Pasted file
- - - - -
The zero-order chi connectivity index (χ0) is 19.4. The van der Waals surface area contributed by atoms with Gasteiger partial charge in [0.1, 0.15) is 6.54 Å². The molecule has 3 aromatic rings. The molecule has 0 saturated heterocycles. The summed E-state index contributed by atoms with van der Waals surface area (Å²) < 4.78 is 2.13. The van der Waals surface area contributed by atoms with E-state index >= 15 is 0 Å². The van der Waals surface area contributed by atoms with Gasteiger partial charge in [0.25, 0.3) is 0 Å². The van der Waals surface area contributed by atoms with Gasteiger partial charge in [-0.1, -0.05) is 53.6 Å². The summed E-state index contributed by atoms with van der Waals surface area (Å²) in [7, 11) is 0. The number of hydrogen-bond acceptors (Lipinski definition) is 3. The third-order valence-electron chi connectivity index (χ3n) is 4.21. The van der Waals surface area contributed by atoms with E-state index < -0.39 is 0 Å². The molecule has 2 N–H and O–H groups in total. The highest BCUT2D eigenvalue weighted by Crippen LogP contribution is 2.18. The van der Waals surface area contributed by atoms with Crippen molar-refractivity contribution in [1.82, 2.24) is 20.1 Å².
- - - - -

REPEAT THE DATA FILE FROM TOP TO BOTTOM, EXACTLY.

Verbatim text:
The zero-order chi connectivity index (χ0) is 19.4. The van der Waals surface area contributed by atoms with Gasteiger partial charge in [0.1, 0.15) is 6.54 Å². The molecule has 3 aromatic rings. The molecule has 0 saturated heterocycles. The summed E-state index contributed by atoms with van der Waals surface area (Å²) < 4.78 is 2.13. The van der Waals surface area contributed by atoms with E-state index >= 15 is 0 Å². The van der Waals surface area contributed by atoms with Gasteiger partial charge in [0.25, 0.3) is 0 Å². The van der Waals surface area contributed by atoms with Gasteiger partial charge in [-0.1, -0.05) is 53.6 Å². The summed E-state index contributed by atoms with van der Waals surface area (Å²) in [7, 11) is 0. The number of hydrogen-bond acceptors (Lipinski definition) is 3. The third-order valence-electron chi connectivity index (χ3n) is 4.21. The van der Waals surface area contributed by atoms with E-state index < -0.39 is 0 Å². The molecule has 2 N–H and O–H groups in total. The highest BCUT2D eigenvalue weighted by Crippen LogP contribution is 2.18. The van der Waals surface area contributed by atoms with Crippen molar-refractivity contribution in [1.82, 2.24) is 20.1 Å².